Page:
Child care facilities can resume operations Monday, but many owners say the reopening is long overdue.
Daycare centers were first ordered to close March 20. Though YMCA centers were allowed to open in April to offer emergency child care to frontline workers, other families were left to find their own arrangements.
Michelle Wallace, owner of KB’s Kid Zone, said daycare centers should have been considered an essential business.
“I think that there are people who don’t understand how important daycares are to working families if they’ve never had to do that,” Wallace said. “I don’t know that people understand that daycare is a cog in the wheel that keeps the economy rolling.”
Wallace said about 75 percent of her clients needed the daycare and were bouncing children between homes. She added that her daycare has lost approximately 40 percent of their children since closing.
Aside from the financial consequences, Wallace said, there are other effects such as missed early intervention and milestones for the children.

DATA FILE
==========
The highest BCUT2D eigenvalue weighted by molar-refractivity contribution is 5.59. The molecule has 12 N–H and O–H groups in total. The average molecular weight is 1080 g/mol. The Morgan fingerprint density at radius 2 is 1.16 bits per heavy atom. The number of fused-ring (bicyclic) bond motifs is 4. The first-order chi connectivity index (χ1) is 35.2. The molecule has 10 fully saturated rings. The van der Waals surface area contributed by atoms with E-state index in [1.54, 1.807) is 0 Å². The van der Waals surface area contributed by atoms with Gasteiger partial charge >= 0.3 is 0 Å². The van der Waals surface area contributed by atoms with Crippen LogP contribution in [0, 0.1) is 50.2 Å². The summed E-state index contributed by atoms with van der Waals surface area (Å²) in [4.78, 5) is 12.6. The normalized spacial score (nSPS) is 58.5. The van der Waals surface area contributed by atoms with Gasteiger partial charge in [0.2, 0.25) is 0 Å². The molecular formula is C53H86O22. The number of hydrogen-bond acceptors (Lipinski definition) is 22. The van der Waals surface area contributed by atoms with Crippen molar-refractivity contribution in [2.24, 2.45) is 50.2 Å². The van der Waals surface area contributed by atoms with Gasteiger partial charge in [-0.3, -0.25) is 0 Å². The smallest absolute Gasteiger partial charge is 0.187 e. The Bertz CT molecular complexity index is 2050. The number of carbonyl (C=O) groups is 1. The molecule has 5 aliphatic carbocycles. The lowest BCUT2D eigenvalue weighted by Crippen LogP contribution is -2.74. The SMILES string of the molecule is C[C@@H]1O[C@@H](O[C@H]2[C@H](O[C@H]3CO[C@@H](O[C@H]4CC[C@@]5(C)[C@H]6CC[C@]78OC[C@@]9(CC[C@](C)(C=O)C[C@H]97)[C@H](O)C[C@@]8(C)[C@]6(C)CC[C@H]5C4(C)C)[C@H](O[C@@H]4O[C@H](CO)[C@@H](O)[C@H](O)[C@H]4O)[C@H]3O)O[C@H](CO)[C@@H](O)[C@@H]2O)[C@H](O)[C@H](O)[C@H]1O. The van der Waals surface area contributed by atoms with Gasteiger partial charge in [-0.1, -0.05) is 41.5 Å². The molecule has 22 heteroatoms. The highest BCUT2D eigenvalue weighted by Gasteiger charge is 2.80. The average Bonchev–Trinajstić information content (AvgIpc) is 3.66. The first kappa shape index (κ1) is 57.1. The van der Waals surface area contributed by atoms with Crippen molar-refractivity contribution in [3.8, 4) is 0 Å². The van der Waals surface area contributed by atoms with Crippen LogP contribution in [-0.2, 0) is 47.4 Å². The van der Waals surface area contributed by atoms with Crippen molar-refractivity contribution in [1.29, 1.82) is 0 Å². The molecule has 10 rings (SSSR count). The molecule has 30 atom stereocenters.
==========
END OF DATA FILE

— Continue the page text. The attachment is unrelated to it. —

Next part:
“That’s a lot of what we do is to make sure that things aren’t falling through the cracks,” Wallace said. “Now we’re being required to wear face masks. One of the things that happen with babies is they learn to smile and speak by watching (us). There’s a lot going on there and we’re trying to get face shields for the nursery workers so the kids can actually see their faces.”
Christina Bolton, owner of The Learning Tree Daycare, said she’s reopening Monday because parents and children need it.
“The parents of Owensboro really rely on daycares because they don’t have any other family members to watch their children,” Bolton said. “Daycares are number one priorities for working parents.”
Following the governor’s guidelines for reopening, one of the major changes for daycare centers require children to be placed in the same group of 10 or fewer all day. Other guidelines include temperature checks and limited interactions.
“When I’m standing out on the sidewalk taking parent temperature and kids temperatures, it’s not going to be a normal day,” Wallace said. “The biggest loser in this has been the kids because we were their second home.”